Making changes to a restaurant that’s been around for 25 years is a balancing act.
Wild Fork has been a fixture of Utica Square for so long for a reason. So when word came it would soon be under the management of the McNellie’s Group, some wondered what that would mean for the beloved restaurant.
Lucky for us, the patio is as lovely as ever. The dining rooms still have the same intimacy of a place where for years secrets have been shared over iced tea and crab cakes. And the two sets of double doors, making way for an entry to a special place, are intact.
But the Wild Fork certainly did undergo change. A needed facelift has freshened up the place, touching everything from the design to the menu to the hours of operation.
“There’s no part of the restaurant that went untouched,” McNellie’s Group owner Elliot Nelson says. “We redecorated the dining rooms, put in new tables, gutted the bathrooms and refinished them. We tried to update every surface.”
One of the most dramatic changes was to the bar, which was moved to the west end of the space. The big, marble bar is now a horseshoe shape to accommodate more people.
We visited the Wild Fork on a Sunday night, which is a change in itself. Extending hours, including the addition of Sunday dinner, was intended to accommodate more guests. Even on a hot day, patio seating is comfortable, with shade and fans providing cool near the courtyard.
Chef Julie Woolman’s menu has stayed mostly the same, as she worked with Ben Alexander, vice president of culinary operations for the McNellie’s Group, to update the restaurant’s most popular items, and to introduce new, more modern dishes to the breakfast, brunch, lunch and dinner menus.
We sampled two Wild Fork classics for starters. The black bean cassoulet ($9.95) is good, with layers of black bean dip, green chiles, cilantro sour cream, pico de gallo and cheddar cheese. And the crab cakes ($12.95) — a Wild Fork staple — are as good as ever, served with a jalapeño slaw with a creamy herb dressing.
One new bright spot on the menu is the lump crab pasta ($18.95) in a lemon butter sauce topped with toasted garlic breadcrumbs. Bucatini pasta is the perfect match for the delicate sauce and big pieces of crab.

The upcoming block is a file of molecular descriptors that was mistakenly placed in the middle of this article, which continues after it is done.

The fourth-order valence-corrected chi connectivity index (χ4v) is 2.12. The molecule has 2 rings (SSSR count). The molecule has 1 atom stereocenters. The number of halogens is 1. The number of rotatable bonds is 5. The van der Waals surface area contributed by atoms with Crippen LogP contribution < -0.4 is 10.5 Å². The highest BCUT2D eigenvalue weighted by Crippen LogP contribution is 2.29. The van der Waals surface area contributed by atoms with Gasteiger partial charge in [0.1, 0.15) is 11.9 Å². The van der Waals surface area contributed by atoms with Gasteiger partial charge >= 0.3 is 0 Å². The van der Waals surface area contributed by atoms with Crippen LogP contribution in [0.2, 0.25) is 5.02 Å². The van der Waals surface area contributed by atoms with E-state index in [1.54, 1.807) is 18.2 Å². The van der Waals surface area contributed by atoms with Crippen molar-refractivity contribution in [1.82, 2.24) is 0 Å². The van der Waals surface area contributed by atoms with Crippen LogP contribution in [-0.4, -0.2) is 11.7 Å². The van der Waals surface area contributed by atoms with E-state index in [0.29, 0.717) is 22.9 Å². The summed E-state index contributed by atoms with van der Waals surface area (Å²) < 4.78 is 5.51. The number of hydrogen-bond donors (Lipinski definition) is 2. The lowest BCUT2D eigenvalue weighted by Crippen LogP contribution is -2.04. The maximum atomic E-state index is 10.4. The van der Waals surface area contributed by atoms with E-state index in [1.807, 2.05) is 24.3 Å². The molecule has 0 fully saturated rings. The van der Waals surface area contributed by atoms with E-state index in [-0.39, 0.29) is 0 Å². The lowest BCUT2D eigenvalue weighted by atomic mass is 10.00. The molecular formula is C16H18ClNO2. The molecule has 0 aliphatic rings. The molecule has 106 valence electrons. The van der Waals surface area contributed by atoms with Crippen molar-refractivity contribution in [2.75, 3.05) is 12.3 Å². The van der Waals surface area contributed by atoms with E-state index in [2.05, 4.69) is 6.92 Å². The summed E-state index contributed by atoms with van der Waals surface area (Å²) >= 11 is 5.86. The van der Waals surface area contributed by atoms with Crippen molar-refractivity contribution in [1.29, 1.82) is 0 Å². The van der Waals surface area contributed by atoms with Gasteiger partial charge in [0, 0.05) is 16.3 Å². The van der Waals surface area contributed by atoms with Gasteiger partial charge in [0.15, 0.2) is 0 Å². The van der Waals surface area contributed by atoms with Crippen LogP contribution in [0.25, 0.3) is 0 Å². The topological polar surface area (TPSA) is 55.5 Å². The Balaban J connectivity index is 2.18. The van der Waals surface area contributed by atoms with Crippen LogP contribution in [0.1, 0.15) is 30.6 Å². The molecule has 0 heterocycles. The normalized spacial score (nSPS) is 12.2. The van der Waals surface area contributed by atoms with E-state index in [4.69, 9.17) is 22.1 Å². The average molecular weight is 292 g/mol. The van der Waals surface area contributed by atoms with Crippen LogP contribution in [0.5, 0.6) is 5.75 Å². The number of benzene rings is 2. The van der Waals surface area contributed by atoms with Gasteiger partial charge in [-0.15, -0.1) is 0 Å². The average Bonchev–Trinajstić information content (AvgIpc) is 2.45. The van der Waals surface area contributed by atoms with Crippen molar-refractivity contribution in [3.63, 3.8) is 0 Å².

The Wild Fork also added a great dish of shrimp and pimento cheese grits ($18.95). The pimento cheese is perfect with the creamy grits and sautéed shrimp. The dish is then topped with a poached egg.
Other classics, like the Southern five-spice catfish ($17.95), Mediterranean burger ($12.95), and lentil and feta sandwich ($11.95) remain on the lunch menu.
Nelson says the Wild Fork will concentrate on growing its dinner business, but knows it can’t neglect its faithful breakfast, lunch and brunch crowd.
“We were always excited about the location and the space, but we felt that we needed to grow the dinner business in order for the restaurant to be economically viable for the long term,” he says. “A lot of the changes were made with that goal in mind — trying to keep the breakfast and lunch customers happy, while growing a dinner business.”
And while the crowd has begun to grow in the evening, it’s brunch and lunch that are packed.
The weekend brunch menu (served until 4 p.m. on Saturdays and Sundays) is robust, with traditional favorites like a fried egg breakfast sandwich on an English muffin ($8.95) and fun foods like miniature cinnamon rolls ($6.95) served in a cast iron skillet.
Another breakfast favorite is the Wild Fork hash ($13.95) a delicious mess of eggs, sausage, bacon, bell peppers, mushrooms, potatoes, cheese and pico de gallo.
Wild Fork cocktails are more elegant than ever. The Garden ($11) is a nod to the Garden restaurant, which predates the Wild Fork in that corner spot at Utica Square. The drink is a nice mix of vodka, elderflower liqueur and blood orange. For brunch, the Wild Fork’s mimosas are legendary, served in a glass ($6) or carafe ($20).
“We hope by making subtle changes to the menu and space, we’ll be able to keep the existing customer base happy while introducing the restaurant to its next generation of customers,” Nelson says. “The goal is to make sure the Wild Fork stays relevant and lives for another 25 years and beyond.”